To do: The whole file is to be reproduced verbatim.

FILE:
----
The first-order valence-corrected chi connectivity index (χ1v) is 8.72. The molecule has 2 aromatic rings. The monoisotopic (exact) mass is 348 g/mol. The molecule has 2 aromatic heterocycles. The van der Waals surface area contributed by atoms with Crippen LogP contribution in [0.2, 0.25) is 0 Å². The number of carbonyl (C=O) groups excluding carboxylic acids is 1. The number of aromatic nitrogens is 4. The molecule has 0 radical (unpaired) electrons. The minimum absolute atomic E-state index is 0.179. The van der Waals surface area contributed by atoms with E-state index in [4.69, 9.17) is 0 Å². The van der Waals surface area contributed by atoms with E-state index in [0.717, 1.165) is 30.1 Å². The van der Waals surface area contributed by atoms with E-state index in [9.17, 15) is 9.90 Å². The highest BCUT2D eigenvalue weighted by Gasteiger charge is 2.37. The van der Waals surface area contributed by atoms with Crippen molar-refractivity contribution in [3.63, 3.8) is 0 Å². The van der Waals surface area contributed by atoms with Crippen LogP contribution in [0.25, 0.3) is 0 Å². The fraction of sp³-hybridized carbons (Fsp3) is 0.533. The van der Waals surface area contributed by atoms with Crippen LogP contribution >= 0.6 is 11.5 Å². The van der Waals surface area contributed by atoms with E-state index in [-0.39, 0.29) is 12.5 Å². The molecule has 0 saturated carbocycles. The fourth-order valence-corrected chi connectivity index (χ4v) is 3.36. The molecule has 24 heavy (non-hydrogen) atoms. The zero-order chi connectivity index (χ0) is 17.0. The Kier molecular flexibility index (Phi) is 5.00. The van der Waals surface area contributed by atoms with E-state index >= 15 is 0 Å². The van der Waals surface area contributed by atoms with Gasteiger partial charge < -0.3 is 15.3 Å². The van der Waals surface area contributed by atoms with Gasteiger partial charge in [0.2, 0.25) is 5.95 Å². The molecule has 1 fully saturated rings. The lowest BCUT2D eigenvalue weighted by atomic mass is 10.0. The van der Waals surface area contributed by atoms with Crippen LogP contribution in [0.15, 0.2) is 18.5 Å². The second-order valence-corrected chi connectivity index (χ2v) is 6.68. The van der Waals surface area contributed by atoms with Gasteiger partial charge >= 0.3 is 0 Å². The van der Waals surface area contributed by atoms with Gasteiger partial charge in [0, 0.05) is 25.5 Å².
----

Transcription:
The first-order valence-corrected chi connectivity index (χ1v) is 8.72. The molecule has 2 aromatic rings. The monoisotopic (exact) mass is 348 g/mol. The molecule has 2 aromatic heterocycles. The van der Waals surface area contributed by atoms with Crippen LogP contribution in [0.2, 0.25) is 0 Å². The number of carbonyl (C=O) groups excluding carboxylic acids is 1. The number of aromatic nitrogens is 4. The molecule has 0 radical (unpaired) electrons. The minimum absolute atomic E-state index is 0.179. The van der Waals surface area contributed by atoms with E-state index in [4.69, 9.17) is 0 Å². The van der Waals surface area contributed by atoms with E-state index in [0.717, 1.165) is 30.1 Å². The van der Waals surface area contributed by atoms with E-state index in [9.17, 15) is 9.90 Å². The highest BCUT2D eigenvalue weighted by Gasteiger charge is 2.37. The van der Waals surface area contributed by atoms with Crippen molar-refractivity contribution in [3.63, 3.8) is 0 Å². The van der Waals surface area contributed by atoms with Crippen LogP contribution in [0.25, 0.3) is 0 Å². The fraction of sp³-hybridized carbons (Fsp3) is 0.533. The van der Waals surface area contributed by atoms with Crippen LogP contribution >= 0.6 is 11.5 Å². The van der Waals surface area contributed by atoms with E-state index in [-0.39, 0.29) is 12.5 Å². The molecule has 0 saturated carbocycles. The fourth-order valence-corrected chi connectivity index (χ4v) is 3.36. The molecule has 24 heavy (non-hydrogen) atoms. The zero-order chi connectivity index (χ0) is 17.0. The Kier molecular flexibility index (Phi) is 5.00. The van der Waals surface area contributed by atoms with E-state index >= 15 is 0 Å². The van der Waals surface area contributed by atoms with Gasteiger partial charge < -0.3 is 15.3 Å². The van der Waals surface area contributed by atoms with Gasteiger partial charge in [0.2, 0.25) is 5.95 Å². The molecule has 1 fully saturated rings. The lowest BCUT2D eigenvalue weighted by atomic mass is 10.0. The van der Waals surface area contributed by atoms with Crippen LogP contribution in [0.15, 0.2) is 18.5 Å². The second-order valence-corrected chi connectivity index (χ2v) is 6.68. The van der Waals surface area contributed by atoms with Gasteiger partial charge >= 0.3 is 0 Å². The van der Waals surface area contributed by atoms with Gasteiger partial charge in [0, 0.05) is 25.5 Å².